The Danube Delta is not only the second largest delta on the planet, but also the most preserved one on the European continent. According to recorded history, the delta was formed about 5,000 years ago on the place of what was initially a gulf to the Black Sea.
Nowadays, it is home to a great number of animals and plants and it contains 25 types of ecosystems, some of them strictly protected. If you happen to travel to Romania, the Danube Delta is one of the must-see attractions you cannot afford to miss. Following is a list of the top 10 facts that I have learned about this unique place.
1. Its biodiversity is close to the one of the Great Reef in Australia
According to ARBDD statistics, so far over 5,000 species and plants and animals have been identified in the Danube Delta. And, the same source states that that it is very likely that the numbers of animals and plants in the delta is even greater than that considering the various habitat types that exist in this area. This is why biologists concluded that the biodiversity present in the Danube Delta is almost as great and amazing as the one found in the Great Coral Reef.
2. The Danube Delta still continues to grow
Even though geologists agree that the Danube Delta started to form many thousand years ago, its landscape is ever-changing. To put it simply, it is estimated that approximately 67 million tons of alluvia make their way to the delta each year, a fact that determines this lost paradise to slightly increase on a yearly basis.
3. It is the birdwatcher’s paradise
The Danube Delta is the largest home for over 300 resident and migratory species of birds, mainly because of its crossroad location (parallel 45) between the Equator and the North Pole. The vast majority of species can be best observed during late spring (March or April) to mid fall (October) and the most noteworthy birds you are very likely to spot include the red-breasted goose, glossy ibis, small egret, Dalmatian pelican, the white pelican, ferruginous duck and the pygmy cormorant. It is necessary to mention that this delta is home to the largest population of pelicans in Europe.
4. The Danube Delta contains three interesting channels
Covering over 2,000 square miles, the Danube Delta comprises of an intricate network of channels spread between three main ones. The three channels – Chilia, Sulina and Sfantu’ Gheorghe – have their own “personalities” and individual attractions. For instance, if you were to visit the youngest channel – Chilia – you will have the opportunity to catch a glimpse of the largest pelican colony and check out the beautiful wild horses that live nearby to the Letea forest.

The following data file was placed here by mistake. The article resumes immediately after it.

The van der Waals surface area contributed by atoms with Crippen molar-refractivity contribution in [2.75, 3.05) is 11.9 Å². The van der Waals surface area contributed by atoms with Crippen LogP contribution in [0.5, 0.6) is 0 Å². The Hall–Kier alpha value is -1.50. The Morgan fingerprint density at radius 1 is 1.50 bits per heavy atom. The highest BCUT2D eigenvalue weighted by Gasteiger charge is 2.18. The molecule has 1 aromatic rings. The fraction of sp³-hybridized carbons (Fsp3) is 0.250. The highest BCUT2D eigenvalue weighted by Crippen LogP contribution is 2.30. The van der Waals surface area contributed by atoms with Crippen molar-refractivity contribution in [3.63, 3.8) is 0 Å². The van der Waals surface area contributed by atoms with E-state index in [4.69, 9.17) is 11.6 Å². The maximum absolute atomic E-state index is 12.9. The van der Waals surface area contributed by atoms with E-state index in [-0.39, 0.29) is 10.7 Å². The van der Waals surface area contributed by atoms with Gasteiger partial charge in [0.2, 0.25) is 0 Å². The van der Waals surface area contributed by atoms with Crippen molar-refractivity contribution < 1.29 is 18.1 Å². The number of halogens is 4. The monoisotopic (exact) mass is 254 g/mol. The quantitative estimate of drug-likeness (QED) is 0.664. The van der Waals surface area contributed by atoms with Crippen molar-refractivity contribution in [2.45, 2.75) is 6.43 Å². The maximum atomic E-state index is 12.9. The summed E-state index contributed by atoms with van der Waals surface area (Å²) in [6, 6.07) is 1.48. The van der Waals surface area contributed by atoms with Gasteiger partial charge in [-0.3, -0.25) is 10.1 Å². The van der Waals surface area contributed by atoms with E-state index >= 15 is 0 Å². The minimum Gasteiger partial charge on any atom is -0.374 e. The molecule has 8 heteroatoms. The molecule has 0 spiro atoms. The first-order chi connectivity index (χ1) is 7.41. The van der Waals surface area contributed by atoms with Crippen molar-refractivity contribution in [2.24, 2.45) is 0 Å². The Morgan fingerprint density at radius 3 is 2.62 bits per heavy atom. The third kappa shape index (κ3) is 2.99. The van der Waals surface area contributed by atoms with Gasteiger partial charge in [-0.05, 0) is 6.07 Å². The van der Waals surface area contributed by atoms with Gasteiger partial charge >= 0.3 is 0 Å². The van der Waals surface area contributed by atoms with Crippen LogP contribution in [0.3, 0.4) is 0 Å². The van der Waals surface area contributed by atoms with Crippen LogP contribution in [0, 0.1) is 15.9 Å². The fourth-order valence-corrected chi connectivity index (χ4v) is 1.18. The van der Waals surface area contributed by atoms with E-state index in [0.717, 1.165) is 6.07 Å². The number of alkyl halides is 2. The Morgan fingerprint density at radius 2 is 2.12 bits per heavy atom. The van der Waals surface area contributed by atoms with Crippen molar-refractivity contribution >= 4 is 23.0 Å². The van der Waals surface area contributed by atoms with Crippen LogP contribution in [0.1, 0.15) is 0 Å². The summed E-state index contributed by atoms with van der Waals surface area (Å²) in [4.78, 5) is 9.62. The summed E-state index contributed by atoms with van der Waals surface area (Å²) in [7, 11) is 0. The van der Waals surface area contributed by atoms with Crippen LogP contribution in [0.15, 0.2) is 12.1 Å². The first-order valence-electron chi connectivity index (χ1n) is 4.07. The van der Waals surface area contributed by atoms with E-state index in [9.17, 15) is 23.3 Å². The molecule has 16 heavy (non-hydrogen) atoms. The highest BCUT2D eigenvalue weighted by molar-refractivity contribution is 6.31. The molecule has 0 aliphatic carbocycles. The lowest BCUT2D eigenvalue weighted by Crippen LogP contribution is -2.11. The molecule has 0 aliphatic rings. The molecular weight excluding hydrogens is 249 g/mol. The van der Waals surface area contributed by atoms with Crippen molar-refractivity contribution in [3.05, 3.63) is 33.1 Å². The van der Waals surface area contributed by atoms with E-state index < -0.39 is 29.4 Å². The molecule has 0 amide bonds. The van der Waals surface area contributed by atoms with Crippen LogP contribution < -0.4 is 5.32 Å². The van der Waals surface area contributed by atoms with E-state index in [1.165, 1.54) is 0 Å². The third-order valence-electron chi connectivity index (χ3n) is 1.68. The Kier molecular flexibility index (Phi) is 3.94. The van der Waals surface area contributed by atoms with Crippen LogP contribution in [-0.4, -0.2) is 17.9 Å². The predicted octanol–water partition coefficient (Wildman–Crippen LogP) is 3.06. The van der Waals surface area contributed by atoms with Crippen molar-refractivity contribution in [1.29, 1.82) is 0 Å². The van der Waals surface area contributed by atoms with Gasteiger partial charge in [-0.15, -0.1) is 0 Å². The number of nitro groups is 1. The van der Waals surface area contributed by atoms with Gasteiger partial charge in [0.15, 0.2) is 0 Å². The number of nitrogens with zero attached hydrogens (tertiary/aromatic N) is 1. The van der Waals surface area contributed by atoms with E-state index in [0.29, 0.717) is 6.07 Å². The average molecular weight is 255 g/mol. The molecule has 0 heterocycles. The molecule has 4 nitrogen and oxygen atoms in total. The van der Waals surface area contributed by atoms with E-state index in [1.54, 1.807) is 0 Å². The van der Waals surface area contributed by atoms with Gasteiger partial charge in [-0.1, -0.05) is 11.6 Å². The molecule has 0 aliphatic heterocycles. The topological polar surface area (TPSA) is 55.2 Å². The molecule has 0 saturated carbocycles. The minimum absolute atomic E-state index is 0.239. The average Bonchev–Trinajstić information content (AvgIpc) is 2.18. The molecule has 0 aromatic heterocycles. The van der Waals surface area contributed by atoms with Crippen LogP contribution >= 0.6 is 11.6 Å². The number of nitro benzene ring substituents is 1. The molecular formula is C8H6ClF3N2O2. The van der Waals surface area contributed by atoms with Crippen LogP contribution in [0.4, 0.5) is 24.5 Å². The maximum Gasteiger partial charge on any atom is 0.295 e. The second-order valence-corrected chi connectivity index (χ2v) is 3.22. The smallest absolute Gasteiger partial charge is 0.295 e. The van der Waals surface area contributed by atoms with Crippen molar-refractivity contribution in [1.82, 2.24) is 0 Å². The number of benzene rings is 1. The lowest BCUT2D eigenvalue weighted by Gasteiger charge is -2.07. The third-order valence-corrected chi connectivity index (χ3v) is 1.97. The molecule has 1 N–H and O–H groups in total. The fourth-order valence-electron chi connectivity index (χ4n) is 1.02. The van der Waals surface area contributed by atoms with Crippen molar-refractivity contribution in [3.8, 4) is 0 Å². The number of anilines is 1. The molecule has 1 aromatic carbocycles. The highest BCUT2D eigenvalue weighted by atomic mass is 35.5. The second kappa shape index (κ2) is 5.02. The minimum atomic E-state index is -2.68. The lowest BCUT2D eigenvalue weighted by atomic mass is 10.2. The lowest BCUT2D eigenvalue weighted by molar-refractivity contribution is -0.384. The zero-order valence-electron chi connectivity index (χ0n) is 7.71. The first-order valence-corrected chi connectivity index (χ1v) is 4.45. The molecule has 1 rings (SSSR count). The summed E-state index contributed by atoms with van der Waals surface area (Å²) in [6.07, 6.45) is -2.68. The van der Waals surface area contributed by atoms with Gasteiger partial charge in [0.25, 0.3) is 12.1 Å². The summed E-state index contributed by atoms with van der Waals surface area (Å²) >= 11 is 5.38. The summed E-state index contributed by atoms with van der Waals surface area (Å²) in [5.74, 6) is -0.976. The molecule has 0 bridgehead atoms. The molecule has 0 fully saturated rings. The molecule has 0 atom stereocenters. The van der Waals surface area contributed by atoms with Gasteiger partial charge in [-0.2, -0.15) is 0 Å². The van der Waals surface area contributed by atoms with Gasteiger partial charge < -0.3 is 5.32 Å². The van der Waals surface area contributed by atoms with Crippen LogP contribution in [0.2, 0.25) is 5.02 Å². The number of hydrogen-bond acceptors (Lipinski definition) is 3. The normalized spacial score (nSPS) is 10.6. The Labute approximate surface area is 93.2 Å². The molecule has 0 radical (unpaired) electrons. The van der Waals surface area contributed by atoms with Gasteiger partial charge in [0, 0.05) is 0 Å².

5. It has an incredibly rich cultural heritage
As previously mentioned, the Danube Delta is among the best preserved deltas of the world. First attested by Herodot around the fourth century B.C. this place is still not tainted by the hand of man and currently has a rather small population of 15,000 inhabitants. However, human presence in the delta can be traced back to 5,000 years B.C. Many of the artifacts dated from prehistoric times as well as many traces of the ancient Greek, Byzantine and Roman cultures are still present there.
6. This delta is Europe’s largest wetland reserve
Even though it is outranked by the size of the Volga Delta in Europe, the truth is that it is the largest and most remarkable river wetlands on this continent. The Danube Delta is also the largest reed bed expanse in the world, measuring over 600,000 acres. As a side note, these immense portions of reed beds represent the home of approximately 30% of the glossy ibis population living in Europe. You are very likely to observe these fascinating and majestic birds from April to September, when they start building their nest along the reed beds of the delta.
7. More than 50% of the biosphere reserve is intact
The Danube Delta has been included in the UNESCO world heritage in the 1990s and several areas are currently off-limits for the public. Currently, more than 50% of the delta is intact and the entire area is split into zones where tourism, fishing and hunting are strictly controlled. This is also one of the reasons why tourists should not expect luxurious accommodations, but rather cottages where they can enjoy a good night’s rest and delicious home-cooked meal in the style of the local cuisine.
8. It contains 12 habitat types
In addition to the rich fauna and flora of the delta, you also have the opportunity to admire unique, breath-taking landscapes in the Danube Delta. The various landscapes have been classified into 12 distinct habitat types, varying from deep aquatic to forests that grow on high land. Perhaps the strangest of habitats found in the delta are the sandbanks that that are formed by the alluvia deposited by the Danube River or by the mysterious waters of the Black Sea. Not only do they manage to create alien-like landscapes, but they also permit the growth of special kinds of vegetation.
9. The delta is home to a few endangered fish and animal species
While hunting and fishing are not completely forbidden in the Danube Delta, it is important to note that they are strictly controlled. The reason for this is that this delta is among the few places on Earth that is still home to endangered species of animals, birds and fish, such as otter, Mustella lutrola, Acipenseriadae fish, red-breasted goose, various species of pelicans and pygmy cormorants to name a few.
10. It is the end of the journey for the most inter-nation traversing river on the planet
The delta marks the end of the road for the Danube River, just before it flows into the Black Sea. It is necessary to mention that the Danube River is unique due to the fact that during its journey from Germany to Romania it passes through nine countries and four European capitals, namely Vienna, Bratislava, Budapest and Belgrade.